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Watchdog urges action on homelessness prevention

More work is needed to prevent homelessness despite good progress so far, says the Wales Audit Office (WAO).

A report by the financial watchdog says that much of what causes homelessness is outside the control of councils and Welsh Government and is influenced by decisions at Westminster.

However, it says local authorities can do more to improve their services and found considerable variation in how councils are responding to their new prevention duties in the Housing (Wales) Act:

‘Better performing authorities recognise that how services are structured and delivered can encourage and create unnecessary demand, which requires new and very different ways of working to successfully prevent homelessness. ‘However, many authorities are yet
to strategically review their services to improve their effectiveness in preventing homelessness or changing citizens’ behaviour.’

The WAO also found that while Welsh Government grant funding had supported local authorities to implement their new duties overall funding on homelessness and housing advice services has fallen in real terms.

It went on:

‘This is concerning as citizens we surveyed have low levels of satisfaction with homeless services, rating them as the poorest quality service that local authorities provide.’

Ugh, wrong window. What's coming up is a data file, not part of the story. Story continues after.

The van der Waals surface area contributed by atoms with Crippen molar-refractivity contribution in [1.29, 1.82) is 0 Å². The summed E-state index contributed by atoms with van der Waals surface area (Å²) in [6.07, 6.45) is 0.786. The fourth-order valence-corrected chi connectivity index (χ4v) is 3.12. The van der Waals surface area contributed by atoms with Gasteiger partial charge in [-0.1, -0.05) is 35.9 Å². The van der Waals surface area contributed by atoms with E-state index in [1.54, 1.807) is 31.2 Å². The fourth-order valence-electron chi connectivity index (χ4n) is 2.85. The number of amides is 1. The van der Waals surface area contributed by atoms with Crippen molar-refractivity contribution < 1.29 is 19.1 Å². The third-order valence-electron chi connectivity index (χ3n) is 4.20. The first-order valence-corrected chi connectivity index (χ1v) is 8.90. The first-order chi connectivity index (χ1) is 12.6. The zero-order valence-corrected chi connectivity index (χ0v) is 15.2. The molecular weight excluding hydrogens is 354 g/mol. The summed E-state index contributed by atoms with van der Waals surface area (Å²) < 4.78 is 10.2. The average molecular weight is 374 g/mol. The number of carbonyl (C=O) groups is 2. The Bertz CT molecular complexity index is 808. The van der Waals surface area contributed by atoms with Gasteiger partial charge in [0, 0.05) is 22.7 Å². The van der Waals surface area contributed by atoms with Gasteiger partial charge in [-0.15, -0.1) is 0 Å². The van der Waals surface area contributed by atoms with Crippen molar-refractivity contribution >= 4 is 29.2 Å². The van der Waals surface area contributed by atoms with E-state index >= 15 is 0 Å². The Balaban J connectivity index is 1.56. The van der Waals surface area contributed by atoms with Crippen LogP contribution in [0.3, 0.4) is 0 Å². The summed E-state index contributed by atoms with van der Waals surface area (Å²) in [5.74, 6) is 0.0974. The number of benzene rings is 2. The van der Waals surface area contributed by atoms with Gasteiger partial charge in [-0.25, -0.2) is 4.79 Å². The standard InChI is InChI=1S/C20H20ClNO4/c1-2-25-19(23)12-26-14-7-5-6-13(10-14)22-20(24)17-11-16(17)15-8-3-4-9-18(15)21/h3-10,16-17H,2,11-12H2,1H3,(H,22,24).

The impact of new duties on social services and housing associations to collaborate with local authorities on prevention ‘has been negligible in many areas and partners are not always contributing to the prevention of homelessness’.

And while national data shows successes in preventing homelessness, the WAO says ‘the levels of successful prevention work is beginning to decline and the numbers threatened with homelessness and requiring temporary accommodation are growing’.

In a series of recommendations, the WAO urges local authorities to ensure new skills for staff, reconfigure services to engage more effectively with homelessness and review funding as well as improving the design and monitoring of services.

Auditor General, Huw Vaughan-Thomas said:

‘My report today highlights that despite the positive intentions of the Welsh Government to prevent homelessness, local authorities continue to focus on managing people in crisis rather than stopping them getting into crisis in the first place.

‘To truly prevent homelessness public bodies need to take a long-term view and work with other organisations to really tackle the issues that cause homelessness. This requires a focus on, for example, better educational attainment, access to employment, well planned transition when leaving care and access to welfare benefits.’


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